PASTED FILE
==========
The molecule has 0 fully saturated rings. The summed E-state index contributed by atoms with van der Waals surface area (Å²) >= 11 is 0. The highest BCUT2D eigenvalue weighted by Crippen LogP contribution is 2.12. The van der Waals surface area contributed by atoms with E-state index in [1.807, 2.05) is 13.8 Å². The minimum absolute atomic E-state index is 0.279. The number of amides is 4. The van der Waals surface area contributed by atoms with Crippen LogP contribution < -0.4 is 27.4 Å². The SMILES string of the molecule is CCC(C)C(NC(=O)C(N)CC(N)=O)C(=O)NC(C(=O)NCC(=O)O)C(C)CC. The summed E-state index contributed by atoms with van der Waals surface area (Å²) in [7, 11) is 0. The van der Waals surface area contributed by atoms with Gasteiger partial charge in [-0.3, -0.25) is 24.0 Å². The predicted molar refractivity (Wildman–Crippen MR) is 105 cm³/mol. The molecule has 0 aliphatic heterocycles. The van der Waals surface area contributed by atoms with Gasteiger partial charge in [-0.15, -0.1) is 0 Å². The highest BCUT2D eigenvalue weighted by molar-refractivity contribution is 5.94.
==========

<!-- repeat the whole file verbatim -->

The molecule has 0 fully saturated rings. The summed E-state index contributed by atoms with van der Waals surface area (Å²) >= 11 is 0. The highest BCUT2D eigenvalue weighted by Crippen LogP contribution is 2.12. The van der Waals surface area contributed by atoms with E-state index in [1.807, 2.05) is 13.8 Å². The minimum absolute atomic E-state index is 0.279. The number of amides is 4. The van der Waals surface area contributed by atoms with Crippen LogP contribution < -0.4 is 27.4 Å². The SMILES string of the molecule is CCC(C)C(NC(=O)C(N)CC(N)=O)C(=O)NC(C(=O)NCC(=O)O)C(C)CC. The summed E-state index contributed by atoms with van der Waals surface area (Å²) in [7, 11) is 0. The van der Waals surface area contributed by atoms with Gasteiger partial charge in [-0.3, -0.25) is 24.0 Å². The predicted molar refractivity (Wildman–Crippen MR) is 105 cm³/mol. The molecule has 0 aliphatic heterocycles. The van der Waals surface area contributed by atoms with Gasteiger partial charge in [-0.15, -0.1) is 0 Å². The highest BCUT2D eigenvalue weighted by molar-refractivity contribution is 5.94.